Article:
This PowerShell will run with elevated privileges and on all SharePoint site collections will enable all the auditing settings.

[Microsoft.SharePoint.SPSecurity]::RunWithElevatedPrivileges(
{
   $sites = Get-SPSite -Limit All
   foreach($site in $sites)
   {
       $site.Audit.AuditFlags = $site.Audit.AuditFlags = [Microsoft.SharePoint.SPAuditMaskType]::CheckOut `
-bxor [Microsoft.SharePoint.SPAuditMaskType]::CheckIn `
-bxor [Microsoft.SharePoint.SPAuditMaskType]::View `
-bxor [Microsoft.SharePoint.SPAuditMaskType]::Delete `
-bxor [Microsoft.SharePoint.SPAuditMaskType]::Update `
-bxor [Microsoft.SharePoint.SPAuditMaskType]::ProfileChange `
-bxor [Microsoft.SharePoint.SPAuditMaskType]::ChildDelete `
-bxor [Microsoft.SharePoint.SPAuditMaskType]::SchemaChange `
-bxor [Microsoft.SharePoint.SPAuditMaskType]::SecurityChange `
-bxor [Microsoft.SharePoint.SPAuditMaskType]::Undelete `
-bxor [Microsoft.SharePoint.SPAuditMaskType]::Workflow `
-bxor [Microsoft.SharePoint.SPAuditMaskType]::Copy `
-bxor [Microsoft.SharePoint.SPAuditMaskType]::Move `
-bxor [Microsoft.SharePoint.SPAuditMaskType]::Search
       $site.Audit.Update()
       $site.Dispose()
   }
})

Where to View and Generate SharePoint Audit Logs Reports

When you have configured audit logs you can find them in Site Settings > Audit Log Reports.

Once you configure the audit logs you can view them in Site Settings. Under Site Collection Administration you will find the Audit Logs Reports option. This is really simple you just need to select what type of the audit events want and SharePoint will generate excel file for you.

In the file you will have two sheets, the first will be the count of the event your selected for all the documents and on the second screen you will have all the users that accessed the document. Plain and simple.

The PITA is that you need to do this for every different event and for every site collection so that can be again time consuming.

PowerShell to automate viewing audit logs from all site collections

So manually generating excel files for each site collection is a lot of the manual job so I decided to ease your life with the PowerShell.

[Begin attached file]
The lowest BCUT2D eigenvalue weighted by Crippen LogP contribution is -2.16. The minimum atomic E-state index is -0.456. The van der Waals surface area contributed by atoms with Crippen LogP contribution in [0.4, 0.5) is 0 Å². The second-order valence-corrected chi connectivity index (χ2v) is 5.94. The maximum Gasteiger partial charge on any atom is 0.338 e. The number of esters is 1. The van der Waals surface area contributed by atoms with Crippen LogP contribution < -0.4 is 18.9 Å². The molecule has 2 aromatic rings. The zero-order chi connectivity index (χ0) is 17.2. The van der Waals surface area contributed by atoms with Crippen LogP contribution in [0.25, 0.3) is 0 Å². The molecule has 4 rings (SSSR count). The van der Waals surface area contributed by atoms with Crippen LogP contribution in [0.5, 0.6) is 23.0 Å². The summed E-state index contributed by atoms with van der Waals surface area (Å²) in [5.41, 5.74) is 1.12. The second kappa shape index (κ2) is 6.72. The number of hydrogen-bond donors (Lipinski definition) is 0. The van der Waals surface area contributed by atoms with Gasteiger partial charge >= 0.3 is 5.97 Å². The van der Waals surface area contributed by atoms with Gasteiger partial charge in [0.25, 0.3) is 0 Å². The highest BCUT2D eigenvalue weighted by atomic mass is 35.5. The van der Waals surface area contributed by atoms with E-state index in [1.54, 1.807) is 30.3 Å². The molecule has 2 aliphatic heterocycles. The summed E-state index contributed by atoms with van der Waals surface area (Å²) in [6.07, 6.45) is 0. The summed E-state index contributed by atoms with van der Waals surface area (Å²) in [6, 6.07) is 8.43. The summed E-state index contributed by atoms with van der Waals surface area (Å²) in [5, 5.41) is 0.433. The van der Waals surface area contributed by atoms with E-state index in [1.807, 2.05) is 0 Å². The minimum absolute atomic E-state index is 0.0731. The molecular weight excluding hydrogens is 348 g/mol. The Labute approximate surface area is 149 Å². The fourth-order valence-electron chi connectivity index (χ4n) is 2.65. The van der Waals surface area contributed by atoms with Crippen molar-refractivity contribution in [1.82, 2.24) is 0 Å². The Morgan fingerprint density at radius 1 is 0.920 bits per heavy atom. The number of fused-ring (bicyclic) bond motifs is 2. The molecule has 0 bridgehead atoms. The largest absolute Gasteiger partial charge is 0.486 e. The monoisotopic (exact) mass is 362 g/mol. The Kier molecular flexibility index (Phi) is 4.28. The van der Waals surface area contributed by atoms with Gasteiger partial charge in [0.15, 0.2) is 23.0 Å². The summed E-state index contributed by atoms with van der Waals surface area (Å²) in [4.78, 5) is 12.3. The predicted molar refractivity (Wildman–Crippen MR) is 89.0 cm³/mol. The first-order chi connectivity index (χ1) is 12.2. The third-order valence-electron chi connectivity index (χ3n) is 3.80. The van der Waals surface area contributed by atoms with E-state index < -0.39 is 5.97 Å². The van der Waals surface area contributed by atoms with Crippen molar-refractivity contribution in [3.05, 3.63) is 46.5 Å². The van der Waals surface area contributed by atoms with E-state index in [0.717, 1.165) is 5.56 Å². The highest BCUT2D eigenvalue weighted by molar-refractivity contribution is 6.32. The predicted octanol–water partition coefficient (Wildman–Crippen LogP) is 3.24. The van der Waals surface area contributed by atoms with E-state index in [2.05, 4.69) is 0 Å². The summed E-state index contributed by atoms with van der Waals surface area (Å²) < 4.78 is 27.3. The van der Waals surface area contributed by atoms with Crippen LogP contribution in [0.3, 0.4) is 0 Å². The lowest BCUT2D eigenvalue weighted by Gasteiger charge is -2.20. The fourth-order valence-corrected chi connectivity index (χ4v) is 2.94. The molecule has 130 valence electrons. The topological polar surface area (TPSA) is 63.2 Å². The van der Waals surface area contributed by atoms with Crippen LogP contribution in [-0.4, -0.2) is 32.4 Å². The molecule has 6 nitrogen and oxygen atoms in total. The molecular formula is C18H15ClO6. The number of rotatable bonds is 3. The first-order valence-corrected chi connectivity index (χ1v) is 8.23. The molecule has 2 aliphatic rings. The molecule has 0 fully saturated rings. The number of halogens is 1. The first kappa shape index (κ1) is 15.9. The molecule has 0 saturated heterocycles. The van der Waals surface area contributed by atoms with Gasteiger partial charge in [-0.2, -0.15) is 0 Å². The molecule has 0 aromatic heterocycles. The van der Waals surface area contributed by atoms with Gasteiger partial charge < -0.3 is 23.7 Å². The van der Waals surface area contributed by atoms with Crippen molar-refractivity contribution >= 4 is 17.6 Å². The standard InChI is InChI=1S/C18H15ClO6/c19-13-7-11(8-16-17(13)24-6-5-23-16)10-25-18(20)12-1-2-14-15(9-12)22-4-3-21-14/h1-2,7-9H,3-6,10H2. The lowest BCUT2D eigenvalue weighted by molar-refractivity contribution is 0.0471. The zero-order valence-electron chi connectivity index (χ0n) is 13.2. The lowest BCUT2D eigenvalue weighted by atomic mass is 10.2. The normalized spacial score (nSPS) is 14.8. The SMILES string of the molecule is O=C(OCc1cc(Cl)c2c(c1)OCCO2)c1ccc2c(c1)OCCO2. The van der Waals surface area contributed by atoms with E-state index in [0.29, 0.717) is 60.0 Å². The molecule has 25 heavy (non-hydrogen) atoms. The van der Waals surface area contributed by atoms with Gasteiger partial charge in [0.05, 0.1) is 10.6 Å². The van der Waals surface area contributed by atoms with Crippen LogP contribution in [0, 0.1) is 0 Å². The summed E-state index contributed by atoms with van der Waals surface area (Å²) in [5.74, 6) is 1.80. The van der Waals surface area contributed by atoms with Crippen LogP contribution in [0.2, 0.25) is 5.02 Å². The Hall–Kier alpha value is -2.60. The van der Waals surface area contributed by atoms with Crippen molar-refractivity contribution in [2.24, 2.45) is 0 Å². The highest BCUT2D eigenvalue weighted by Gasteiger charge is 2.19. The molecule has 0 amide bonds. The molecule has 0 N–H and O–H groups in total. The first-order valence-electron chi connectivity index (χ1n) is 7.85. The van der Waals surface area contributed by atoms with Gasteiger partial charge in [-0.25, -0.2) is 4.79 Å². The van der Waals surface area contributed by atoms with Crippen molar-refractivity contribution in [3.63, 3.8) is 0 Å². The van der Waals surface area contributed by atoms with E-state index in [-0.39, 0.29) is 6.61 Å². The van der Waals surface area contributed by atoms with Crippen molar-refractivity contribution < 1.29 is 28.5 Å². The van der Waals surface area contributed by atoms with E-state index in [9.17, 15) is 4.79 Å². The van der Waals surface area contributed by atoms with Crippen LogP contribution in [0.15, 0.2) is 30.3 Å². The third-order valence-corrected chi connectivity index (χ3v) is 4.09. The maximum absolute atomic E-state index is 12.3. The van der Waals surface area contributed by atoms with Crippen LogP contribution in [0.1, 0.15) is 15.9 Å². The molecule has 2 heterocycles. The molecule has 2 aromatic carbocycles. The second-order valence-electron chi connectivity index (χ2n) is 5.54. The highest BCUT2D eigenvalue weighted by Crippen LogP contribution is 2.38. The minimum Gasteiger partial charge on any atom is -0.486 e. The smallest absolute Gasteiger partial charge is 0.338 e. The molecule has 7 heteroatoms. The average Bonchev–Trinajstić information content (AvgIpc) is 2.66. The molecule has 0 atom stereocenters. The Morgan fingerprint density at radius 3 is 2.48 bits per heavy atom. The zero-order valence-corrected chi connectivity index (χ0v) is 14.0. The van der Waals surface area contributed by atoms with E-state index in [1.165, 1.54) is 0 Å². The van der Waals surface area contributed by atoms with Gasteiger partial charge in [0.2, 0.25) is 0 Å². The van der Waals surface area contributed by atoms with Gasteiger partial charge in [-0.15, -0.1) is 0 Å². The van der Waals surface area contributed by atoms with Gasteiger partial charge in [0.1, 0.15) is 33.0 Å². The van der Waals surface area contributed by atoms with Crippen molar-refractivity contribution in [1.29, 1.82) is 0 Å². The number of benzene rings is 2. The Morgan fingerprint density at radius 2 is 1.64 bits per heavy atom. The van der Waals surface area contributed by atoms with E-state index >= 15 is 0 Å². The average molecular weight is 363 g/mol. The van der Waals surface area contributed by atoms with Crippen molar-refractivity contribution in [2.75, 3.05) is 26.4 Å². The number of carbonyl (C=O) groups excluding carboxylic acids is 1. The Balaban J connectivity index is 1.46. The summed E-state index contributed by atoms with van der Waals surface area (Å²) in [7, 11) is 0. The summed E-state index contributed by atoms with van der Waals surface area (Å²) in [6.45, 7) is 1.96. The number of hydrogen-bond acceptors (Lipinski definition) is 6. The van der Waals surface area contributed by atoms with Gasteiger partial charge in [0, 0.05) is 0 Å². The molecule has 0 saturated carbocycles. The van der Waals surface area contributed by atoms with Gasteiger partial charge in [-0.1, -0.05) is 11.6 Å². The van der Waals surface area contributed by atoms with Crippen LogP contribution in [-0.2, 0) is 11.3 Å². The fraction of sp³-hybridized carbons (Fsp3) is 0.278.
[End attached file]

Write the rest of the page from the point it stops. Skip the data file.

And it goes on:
Add-PSSnapin Microsoft.SharePoint.Powershell -ErrorAction SilentlyContinue
[Microsoft.SharePoint.SPSecurity]::RunWithElevatedPrivileges(
{
  $sites = Get-SPSite -Limit All
  foreach($site in $sites)
  {
      $auditQuery = New-Object Microsoft.SharePoint.SPAuditQuery($site)
      $auditLogs = $site.Audit.GetEntries($auditQuery)
      foreach($logEntry in $auditLogs)
      {
        $user = $site.RootWeb.SiteUsers.GetByID($logEntry.UserId).Name
        Write-Host "Document: " $logEntry.DocLocation " Event: " $logEntry.Event " User: " $user " Details: " $logEntry.EventData
      }
  }
})

This is example that I generated on my test farm for all the site collections:

SharePoint audit logs

SharePoint audit logs

I hope you guys now understand how to set audit logs on the farm wide level and for each site collection out there. Let me know in the comments below what do you think about it and how do you audit your farm.

BTW if you want professional looking solution, where you can manage multiple SharePoint farms audit logs, and you want exportable report that is professional looking you want to look at the SPDocKit solution. SPDocKit is easily installed and you can use it to offload your audit logs from the farm and keep logs for longer periods. When you offload the logs, the audit table will be a lot smaller and if you need to search thru the audit logs, or provide access to the auditor from few months ago you can use the SPDocKit because it will hold the logs practically forever.